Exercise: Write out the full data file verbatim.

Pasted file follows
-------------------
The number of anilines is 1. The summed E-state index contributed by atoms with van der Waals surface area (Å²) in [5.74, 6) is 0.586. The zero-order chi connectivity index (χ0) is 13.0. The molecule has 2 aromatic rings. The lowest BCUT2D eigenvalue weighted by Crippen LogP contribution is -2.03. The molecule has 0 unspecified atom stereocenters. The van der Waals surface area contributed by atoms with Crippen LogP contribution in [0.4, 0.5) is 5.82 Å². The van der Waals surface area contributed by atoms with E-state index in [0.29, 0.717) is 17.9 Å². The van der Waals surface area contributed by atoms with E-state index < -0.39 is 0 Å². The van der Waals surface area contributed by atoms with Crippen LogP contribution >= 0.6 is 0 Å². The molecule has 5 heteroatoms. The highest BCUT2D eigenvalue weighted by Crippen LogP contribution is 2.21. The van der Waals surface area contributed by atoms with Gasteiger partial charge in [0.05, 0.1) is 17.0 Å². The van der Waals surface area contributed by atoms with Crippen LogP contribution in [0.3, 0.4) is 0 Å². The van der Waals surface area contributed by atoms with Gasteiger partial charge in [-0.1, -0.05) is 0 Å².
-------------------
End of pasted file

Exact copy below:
The number of anilines is 1. The summed E-state index contributed by atoms with van der Waals surface area (Å²) in [5.74, 6) is 0.586. The zero-order chi connectivity index (χ0) is 13.0. The molecule has 2 aromatic rings. The lowest BCUT2D eigenvalue weighted by Crippen LogP contribution is -2.03. The molecule has 0 unspecified atom stereocenters. The van der Waals surface area contributed by atoms with Crippen LogP contribution in [0.4, 0.5) is 5.82 Å². The van der Waals surface area contributed by atoms with E-state index in [0.29, 0.717) is 17.9 Å². The van der Waals surface area contributed by atoms with E-state index < -0.39 is 0 Å². The van der Waals surface area contributed by atoms with Crippen LogP contribution >= 0.6 is 0 Å². The molecule has 5 heteroatoms. The highest BCUT2D eigenvalue weighted by Crippen LogP contribution is 2.21. The van der Waals surface area contributed by atoms with Gasteiger partial charge in [0.05, 0.1) is 17.0 Å². The van der Waals surface area contributed by atoms with Crippen LogP contribution in [0.3, 0.4) is 0 Å². The van der Waals surface area contributed by atoms with Gasteiger partial charge in [-0.1, -0.05) is 0 Å².